Fright night: a guide to Halloween horror movies

Illustration by Sarah Bradbury

By Mackenzie Herring

Newer greats

“The Babadook” (2014): Named after a sinister children’s book, “The Babadook” is a twisted and bleak view at the deteriorating sanity of a widowed mother and her child, played by Essie Davis and Noah Wiseman, respectively. The movie has been referenced as an allegory for worsening depression and grief, with a very literal “monster” eating at the mother’s sanity. The child in the film experiences his own psychological episodes, and desperately tries to help his mother fight the creature. Despite the intensely sad state of the characters in the film, “The Babadook” is still frightening in the traditional sense. With a lingering, supernatural and shadowy figure, the movie is one long nightmare with bits and pieces of reality scattered throughout.


“13 Cameras” (2015): Despite being a relatively unrecognized film, “13 Cameras” feels real and flawed and, despite its simple premise, is exceptionally unsettling. It’s also great if you are not into the supernatural, as all the monsters in this one are human. The movie follows a newly married and pregnant couple (Sarah Baldwin and PJ McCabe), who have just moved into their first home. While the relationship between the two has its troubles, the problems become exposed once their creepy landlord (Neville Archambault) secretly installs cameras within their home. “13 Cameras” is a quick watch and banks on its ability to leave you wondering how this slowly developed disaster will end.



“Room 237” (2012) / “The Shining” (1980): Most people are familiar with Stanley Kubrick’s “The Shining” and can easily recognize the famous quotes and shots from the film. What may be particularly interesting to fans is a documentary following the conspiracies, inaccuracies and questionable influences within the movie. “Room 237” follows five different interpretations of the film, and it delivers theories that range from the convincing to the ridiculous. If you want to know why a small corner of the world believes Kubrick faked the moon landing, this is the documentary for you. Regardless, “Room 237” is an intriguing and thought-provoking watch that will have you putting on “The Shining” for the 50th time.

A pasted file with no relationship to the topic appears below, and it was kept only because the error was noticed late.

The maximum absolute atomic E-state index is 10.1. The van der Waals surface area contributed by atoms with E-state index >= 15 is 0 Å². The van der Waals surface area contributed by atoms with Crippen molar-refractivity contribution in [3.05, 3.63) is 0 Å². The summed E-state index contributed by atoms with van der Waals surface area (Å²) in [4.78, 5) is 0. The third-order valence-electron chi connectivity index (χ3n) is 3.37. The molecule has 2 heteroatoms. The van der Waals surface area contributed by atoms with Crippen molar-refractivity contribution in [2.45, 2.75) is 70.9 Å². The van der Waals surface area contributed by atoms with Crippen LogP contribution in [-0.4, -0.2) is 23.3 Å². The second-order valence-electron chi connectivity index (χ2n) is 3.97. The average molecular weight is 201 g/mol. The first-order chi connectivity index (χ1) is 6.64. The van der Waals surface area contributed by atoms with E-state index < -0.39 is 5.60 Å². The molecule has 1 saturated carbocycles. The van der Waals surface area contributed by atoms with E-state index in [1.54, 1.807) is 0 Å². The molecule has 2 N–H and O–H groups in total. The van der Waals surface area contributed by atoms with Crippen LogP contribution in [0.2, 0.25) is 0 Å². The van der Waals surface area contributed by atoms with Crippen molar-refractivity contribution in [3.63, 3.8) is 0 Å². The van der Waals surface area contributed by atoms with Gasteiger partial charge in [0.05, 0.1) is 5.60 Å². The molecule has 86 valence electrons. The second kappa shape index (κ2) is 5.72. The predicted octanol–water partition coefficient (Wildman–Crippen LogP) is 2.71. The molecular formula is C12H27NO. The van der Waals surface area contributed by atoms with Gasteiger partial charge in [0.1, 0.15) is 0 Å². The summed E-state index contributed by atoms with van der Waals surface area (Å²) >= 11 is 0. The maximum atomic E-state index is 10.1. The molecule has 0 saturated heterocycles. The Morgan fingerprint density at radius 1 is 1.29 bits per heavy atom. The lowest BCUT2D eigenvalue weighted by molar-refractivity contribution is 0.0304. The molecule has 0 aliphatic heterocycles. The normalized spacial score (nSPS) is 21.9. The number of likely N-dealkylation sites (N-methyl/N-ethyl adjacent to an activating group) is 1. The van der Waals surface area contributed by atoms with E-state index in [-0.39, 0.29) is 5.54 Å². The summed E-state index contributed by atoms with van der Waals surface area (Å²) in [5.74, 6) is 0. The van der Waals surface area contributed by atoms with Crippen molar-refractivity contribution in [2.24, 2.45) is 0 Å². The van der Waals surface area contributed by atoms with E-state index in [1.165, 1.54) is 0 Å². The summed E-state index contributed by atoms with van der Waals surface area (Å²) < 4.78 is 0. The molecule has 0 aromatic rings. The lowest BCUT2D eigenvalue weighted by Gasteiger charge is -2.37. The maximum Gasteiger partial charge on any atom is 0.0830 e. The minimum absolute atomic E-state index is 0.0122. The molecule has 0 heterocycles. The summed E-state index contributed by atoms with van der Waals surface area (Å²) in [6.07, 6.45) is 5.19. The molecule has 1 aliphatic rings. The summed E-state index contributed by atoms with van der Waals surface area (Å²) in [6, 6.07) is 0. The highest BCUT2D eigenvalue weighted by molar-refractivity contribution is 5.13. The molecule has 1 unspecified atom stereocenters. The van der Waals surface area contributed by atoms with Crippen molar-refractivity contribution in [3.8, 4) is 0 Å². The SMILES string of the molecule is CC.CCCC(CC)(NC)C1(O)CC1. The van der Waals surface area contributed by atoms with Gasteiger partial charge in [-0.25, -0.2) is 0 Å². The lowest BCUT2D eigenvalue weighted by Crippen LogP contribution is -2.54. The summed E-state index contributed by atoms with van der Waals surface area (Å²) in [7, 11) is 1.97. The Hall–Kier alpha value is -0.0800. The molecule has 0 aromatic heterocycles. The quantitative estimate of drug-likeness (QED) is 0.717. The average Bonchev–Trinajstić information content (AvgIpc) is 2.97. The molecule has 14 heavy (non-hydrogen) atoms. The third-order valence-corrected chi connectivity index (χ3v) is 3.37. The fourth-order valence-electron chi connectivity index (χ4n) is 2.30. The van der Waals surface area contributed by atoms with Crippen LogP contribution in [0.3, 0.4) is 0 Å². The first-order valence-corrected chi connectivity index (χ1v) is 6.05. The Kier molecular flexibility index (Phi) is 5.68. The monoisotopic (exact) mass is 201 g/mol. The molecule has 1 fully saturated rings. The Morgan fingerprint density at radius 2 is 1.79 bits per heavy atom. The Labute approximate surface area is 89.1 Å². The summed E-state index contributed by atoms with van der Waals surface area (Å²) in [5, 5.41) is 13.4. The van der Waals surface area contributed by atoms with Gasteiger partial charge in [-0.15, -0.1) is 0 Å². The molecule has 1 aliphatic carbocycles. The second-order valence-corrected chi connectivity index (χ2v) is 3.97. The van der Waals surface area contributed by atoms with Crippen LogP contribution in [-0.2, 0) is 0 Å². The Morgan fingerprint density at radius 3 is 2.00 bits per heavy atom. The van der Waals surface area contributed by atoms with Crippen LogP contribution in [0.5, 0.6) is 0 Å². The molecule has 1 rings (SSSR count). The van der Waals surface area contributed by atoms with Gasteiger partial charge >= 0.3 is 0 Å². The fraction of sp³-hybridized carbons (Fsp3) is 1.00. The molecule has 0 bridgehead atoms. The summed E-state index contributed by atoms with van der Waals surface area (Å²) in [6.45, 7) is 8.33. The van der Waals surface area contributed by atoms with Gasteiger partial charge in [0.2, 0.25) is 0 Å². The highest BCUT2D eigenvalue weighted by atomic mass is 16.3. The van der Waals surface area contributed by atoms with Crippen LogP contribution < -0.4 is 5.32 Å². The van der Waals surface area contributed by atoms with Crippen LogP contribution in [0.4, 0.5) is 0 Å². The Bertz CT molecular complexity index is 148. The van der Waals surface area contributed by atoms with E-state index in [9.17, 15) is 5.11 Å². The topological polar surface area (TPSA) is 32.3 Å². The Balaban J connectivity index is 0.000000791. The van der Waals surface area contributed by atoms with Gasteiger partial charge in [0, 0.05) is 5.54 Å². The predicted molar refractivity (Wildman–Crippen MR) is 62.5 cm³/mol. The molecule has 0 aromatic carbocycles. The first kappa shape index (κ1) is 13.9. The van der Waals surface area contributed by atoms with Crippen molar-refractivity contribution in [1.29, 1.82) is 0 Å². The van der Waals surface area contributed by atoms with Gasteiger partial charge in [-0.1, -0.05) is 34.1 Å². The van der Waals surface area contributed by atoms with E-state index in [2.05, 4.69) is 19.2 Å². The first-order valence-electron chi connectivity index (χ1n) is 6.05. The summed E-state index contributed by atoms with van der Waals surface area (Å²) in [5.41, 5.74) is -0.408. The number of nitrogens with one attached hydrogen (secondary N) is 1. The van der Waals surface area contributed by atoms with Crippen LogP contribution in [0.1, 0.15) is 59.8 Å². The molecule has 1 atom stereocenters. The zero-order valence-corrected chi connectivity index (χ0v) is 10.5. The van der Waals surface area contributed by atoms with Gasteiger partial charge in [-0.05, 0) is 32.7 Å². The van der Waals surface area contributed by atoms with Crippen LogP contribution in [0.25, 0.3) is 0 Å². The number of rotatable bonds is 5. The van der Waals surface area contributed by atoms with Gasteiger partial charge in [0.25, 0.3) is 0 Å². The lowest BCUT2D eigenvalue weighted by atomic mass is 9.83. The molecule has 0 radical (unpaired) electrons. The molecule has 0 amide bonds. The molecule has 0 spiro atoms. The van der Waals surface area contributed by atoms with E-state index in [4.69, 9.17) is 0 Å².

“The Exorcist” (1973): “The Exorcist” is one of the most highly regarded horror films to date, and it lives up to that expectation. Despite the year of this film, it expertly captures popular horror tropes like demonic possession and the connection between the supernatural and the religious. The cast is quite small but the characters are well developed. The movie follows a priest (Jason Miller), who is experiencing a lapse in faith due to his ill mother. His faith is soon tested when a 12-year-old girl (Linda Blair) is possessed by the devil. The girl’s detailed descent into madness is entertaining and horrible to watch at the same time, but it promises to make “The Exorcist” a movie you’re not likely to forget.


Movies that will make you question your sense of humor

“Children of the Corn” (1984): Like many cult films in the 80s, “Children of the Corn” is a movie with a good premise, but whose execution is flawed. Despite the cheap scares, “Children of the Corn” is a classic and is an excellent movie to poke fun at throughout. In a small town surrounded by corn, shockingly enough, children take over and kill everyone over the age of 18. The group is run by a boy preacher named Isaac, who is quite convincingly played by John Franklin. The movie is fun to watch and the shots are actually very pretty. Watching this film with a fun group and a sense of humor is key.


“Cabin in the Woods” (2012): This film contains an extremely creative take on common horror cliches. The movie has very typical characters: the stoned goofball, the jock, etc. The unique aspect of this film is the mystery that develops along with the haunting of the characters. The film pokes fun at horror movies, and successfully so, but also keeps you intrigued and the right amount of confused. The movie has greats like Sigourney Weaver and Bradley Whitford. “Cabin in the Woods” is rather innovative in terms of what modern horror can be, but accomplishes this in a way that’s easy to follow and enjoy.

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